March 24, 2014
One of the gripes we and other Tesla Model S owners have is the lack of interior storage. As it comes from the factory, you have two medium-sized cupholders, a glovebox and a short walled tray that is mounted to the floor where other cars would have a center console. For $650, you can have Tesla install something called a Yacht floor, which lines that floor tray with matching interior wood trim and strips of rubber that run lengthwise. For the same price, there's also something called the Premium Center Console.
March 10, 2014
Tesla says that its Model S is the only car with an HQ backup screen. That much is true, but something on that HQ screen is missing.
There are no distance lines to let you know how far you are from the car behind you. There is also no projected path for the Model S when it is in reverse.
March 3, 2014
It seems I have something against steering wheel controls lately. I last complained about the button layout in our Mazda 3. This time, it's our 2013 Tesla Model S.
February 11, 2014
With new supercharger stations opening daily, our long-term 2013 Tesla Model S has been clocking quite a few miles as of late. It has seen several road trips, and I don't see it in the office nearly as much. I hadn't driven our Tesla in ages, but when I got back into it recently, I remembered exactly how much I love this car.
February 7, 2014
When the carpool stickers for our 2013 Tesla Model S finally arrived last summer I was thrilled. With a 35-mile commute each way down one of the busiest freeways in L.A., I saw myself shaving a nice chunk off of it each night as I breezed by in the far left lane.
The reality has been completely different.
February 5, 2014
After driving the Tesla Model S this past weekend, I noticed a few more common equipment omissions. Just like the Mercedes CLA, the Tesla does not have a drop-down rear center armrest. Given the Tesla's higher price and vastly more usable rear seat space, it's an even more glaring omission here.
February 3, 2014
Jacquot and Monticello are forever pondering, "Will the Bike Fit?" Or rather, will a mountain bike fit in the trunk of the long-term car in question. That's not what I'm seeking to answer today.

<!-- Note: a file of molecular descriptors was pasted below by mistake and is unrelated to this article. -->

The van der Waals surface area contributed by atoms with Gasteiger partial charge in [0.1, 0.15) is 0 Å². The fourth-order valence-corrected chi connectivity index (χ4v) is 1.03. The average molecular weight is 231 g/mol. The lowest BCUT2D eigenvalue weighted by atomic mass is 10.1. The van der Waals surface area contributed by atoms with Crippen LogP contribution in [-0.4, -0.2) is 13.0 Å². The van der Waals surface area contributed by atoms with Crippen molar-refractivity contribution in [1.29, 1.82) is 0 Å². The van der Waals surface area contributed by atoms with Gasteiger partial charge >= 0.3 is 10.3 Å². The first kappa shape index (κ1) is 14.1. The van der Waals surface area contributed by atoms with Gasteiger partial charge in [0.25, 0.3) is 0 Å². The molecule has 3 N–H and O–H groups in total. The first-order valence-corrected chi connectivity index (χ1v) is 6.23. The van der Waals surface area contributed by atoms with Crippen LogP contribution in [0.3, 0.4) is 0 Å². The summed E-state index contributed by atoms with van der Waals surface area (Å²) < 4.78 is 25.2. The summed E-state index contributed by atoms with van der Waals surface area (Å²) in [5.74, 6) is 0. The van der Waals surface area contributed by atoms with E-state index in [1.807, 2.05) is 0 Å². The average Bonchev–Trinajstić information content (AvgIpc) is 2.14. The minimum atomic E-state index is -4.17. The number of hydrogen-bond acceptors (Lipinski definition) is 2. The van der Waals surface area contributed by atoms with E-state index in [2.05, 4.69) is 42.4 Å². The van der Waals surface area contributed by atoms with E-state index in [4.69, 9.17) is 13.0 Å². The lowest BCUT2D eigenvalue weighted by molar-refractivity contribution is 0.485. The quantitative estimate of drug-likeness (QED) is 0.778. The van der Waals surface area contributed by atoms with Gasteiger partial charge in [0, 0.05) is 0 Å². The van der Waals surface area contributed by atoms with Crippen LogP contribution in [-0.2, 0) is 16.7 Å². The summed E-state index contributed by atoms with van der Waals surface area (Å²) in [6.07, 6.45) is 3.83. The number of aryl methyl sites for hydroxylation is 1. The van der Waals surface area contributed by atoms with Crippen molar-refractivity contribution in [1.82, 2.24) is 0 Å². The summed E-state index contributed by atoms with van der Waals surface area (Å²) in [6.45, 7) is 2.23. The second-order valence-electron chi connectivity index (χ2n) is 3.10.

Now normally, I wouldn't ponder whether my wife will fit in the trunk of a car. Generally speaking, doing so would indicate that I have either, A) Murdered her or B) Attempted to smuggle her out of East Germany. In this case, the 2013 Tesla Model S provides a third option.
November 7, 2013
This has been mentioned before, but it jumped out at me again after not driving our Tesla Model S for a while. Compared to most other sedans in its class, the rearward visibility in our Model S is terrible.
September 17, 2013
Last time I drove a Tesla Model S was in June 2012 at the production model roll-off. Then it was all giddy fun and giddy-up-and-go for the 15 minutes they let us have a car. This time I'm driving our long-term 2013 Model S. With a more critical eye. And a very sore thigh bone.
It must be the way I get into the car as no one else on the team seams to have been bothered. But each time I drop into the Tesla's driver seat I graze my left thigh, just below the hip, on a protruding bit of upholstered metal on the rear edge of the driver's door cutout.
That little bump-out is part of the Tesla's interior design, but it also is, literally, a pain in my butt.
September 3, 2013
When we first acquired our 2013 Tesla Model S, Ed Hellwig pointed out A Few Flaws in the Craftsmanship. While I agree that the Tesla has some fit-and-finish issues, I think the Model S is appealing not just because it's electric, but because of design details that are subtle, timeless and beautiful.
August 22, 2013
This morning while driving into work in our 2013 Tesla Model S, I must've passed a dozen other Teslas. That's not really a surprise. They're everywhere on the west side of L.A.
Of these dozen or so $100K EVs I saw, two had a noticeable issue: The charge port / EV plug door was hanging open. I know that the Model S won't let you put the car into drive if the plug is plugged in, but was it possible that they forgot some type of warning — there's no "check engine" light that I've seen — for when the door has been left hanging in the breeze?
August 20, 2013
Last week's two-night adventure in our long-term 2013 Tesla Model S proved fruitful in demonstrating one of the car's better features: adjustable regenerative braking and one way it could be improved.
I began experimenting with the two modes (Standard and Low) on my way home from work and it was immediately clear that the "Standard" setting is far more aggressive. Enough so, in fact, that I began to wonder if the brakes lights were triggered simply by lifting off the throttle. So, I did an experiment to find out.
August 19, 2013
If for no other reason, I love the Model S for this single piece of packaging brilliance. That, I submit, is a real center storage bin.
August 16, 2013
Yesterday I put my five-year-old in the Tesla's rear jump seat. It was met with a mixed review.
July 25, 2013
A few nights ago the Oldham's pushed aside our daily intake of skinless grilled chicken breasts and kale smoothies and hit the drive-thru at the local Jack in the Box where breakfast is served 24/7 and the new slogan is Go Big or Go Hungry.
We went big.
July 18, 2013